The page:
JF Ptak Science Books Post 1303
“There’s nothing so perfect as imperfection.”–Somebody.
“The great unconquerables in the geography of human thoughts and ideas are the bad ones.”–Nobody.
Bad ideas don’t so much go away as they get recycled. They can be replaced by good ideas or bad, but the ”original” bad ideas seem to linger on and on. They are perhaps the indomitable inheritance of society, real and imagined.
Bad human-produced landscapes are an outgrowth of bad ideas, calamities large and small that come and go, the old replaced by something new that is good or bad or indifferent. With the landscape, the original landscape itself--apart from the idea that brought it about--is generally lost forever once it has been replaced. There is no Bad Idea Spirit that brings it back whole again, unlike the generic Bad Idea, which can live on and on, unencumbered by history, like a Greek play or some deeper mythology.
Theoretically society is supposed to learn from recognized bad ideas, so as to not repeat them etc., which is one reason why we keep track of them, in the vain hope that someday someone somewhere in the history of our future will kill particular bad ideas off one by one.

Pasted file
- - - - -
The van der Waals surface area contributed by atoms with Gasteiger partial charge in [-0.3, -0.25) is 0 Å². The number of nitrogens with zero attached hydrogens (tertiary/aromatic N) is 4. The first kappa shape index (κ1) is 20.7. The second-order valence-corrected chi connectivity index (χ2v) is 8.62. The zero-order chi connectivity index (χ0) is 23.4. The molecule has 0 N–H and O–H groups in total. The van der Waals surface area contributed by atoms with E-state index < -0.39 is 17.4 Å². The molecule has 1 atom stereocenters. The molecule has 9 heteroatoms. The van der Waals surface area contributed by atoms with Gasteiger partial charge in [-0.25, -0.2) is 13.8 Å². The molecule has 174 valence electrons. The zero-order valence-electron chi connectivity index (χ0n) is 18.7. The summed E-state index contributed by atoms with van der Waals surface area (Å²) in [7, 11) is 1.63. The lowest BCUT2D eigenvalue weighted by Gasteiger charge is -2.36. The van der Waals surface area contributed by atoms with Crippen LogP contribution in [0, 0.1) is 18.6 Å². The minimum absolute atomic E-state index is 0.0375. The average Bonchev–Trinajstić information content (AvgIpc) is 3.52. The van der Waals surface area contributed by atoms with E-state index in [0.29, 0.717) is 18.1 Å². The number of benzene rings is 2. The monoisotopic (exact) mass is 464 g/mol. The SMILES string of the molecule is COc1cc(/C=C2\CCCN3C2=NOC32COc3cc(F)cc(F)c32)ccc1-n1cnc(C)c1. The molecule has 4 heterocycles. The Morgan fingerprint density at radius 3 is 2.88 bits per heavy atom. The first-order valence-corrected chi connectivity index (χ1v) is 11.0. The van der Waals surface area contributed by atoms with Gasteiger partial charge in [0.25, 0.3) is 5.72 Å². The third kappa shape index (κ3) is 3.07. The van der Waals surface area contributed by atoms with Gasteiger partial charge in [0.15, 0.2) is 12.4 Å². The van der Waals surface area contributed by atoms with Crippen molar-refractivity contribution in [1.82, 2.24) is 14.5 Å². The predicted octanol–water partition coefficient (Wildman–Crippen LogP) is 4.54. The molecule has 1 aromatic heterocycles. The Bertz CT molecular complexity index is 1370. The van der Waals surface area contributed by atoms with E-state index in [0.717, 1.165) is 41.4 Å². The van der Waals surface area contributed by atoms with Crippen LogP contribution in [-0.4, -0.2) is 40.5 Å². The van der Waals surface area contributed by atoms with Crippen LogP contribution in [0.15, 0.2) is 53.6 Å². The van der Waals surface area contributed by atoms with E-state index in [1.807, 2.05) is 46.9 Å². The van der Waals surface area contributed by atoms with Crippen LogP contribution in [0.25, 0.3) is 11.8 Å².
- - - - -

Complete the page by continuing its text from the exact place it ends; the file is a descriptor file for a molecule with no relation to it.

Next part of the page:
In the meantime we can dwell on what we have, though with the removed bad idea landscape, it is more difficult. That’s why it is important every now and then to familiarize ourselves with them when the opportunity arises, which is just what happened with this innocuous-sounding pamphlet, The Roadsides of California, a Survey1 (1922, and available for purchase at our blog bookstore) Its not like it’s Pandora’s box–we can open this one and just a few, limited baddies come out, and fall limply to the floor. But what we see is interesting, a slice of our memory of the horizon–a part of our “progress” that we’ve tried to excise–and what we can see now are the removed and forgotten things.
1. This is actually an interesting pamphlet, an early attempt at removing the quickly generated ugliness that was cluttering new roads for the explosion of automobile travelers. As quickly as cars were made in the new decade of the automobile, billboards and roadside attractions followed. This pamphlet identified this phenomenon as a problem.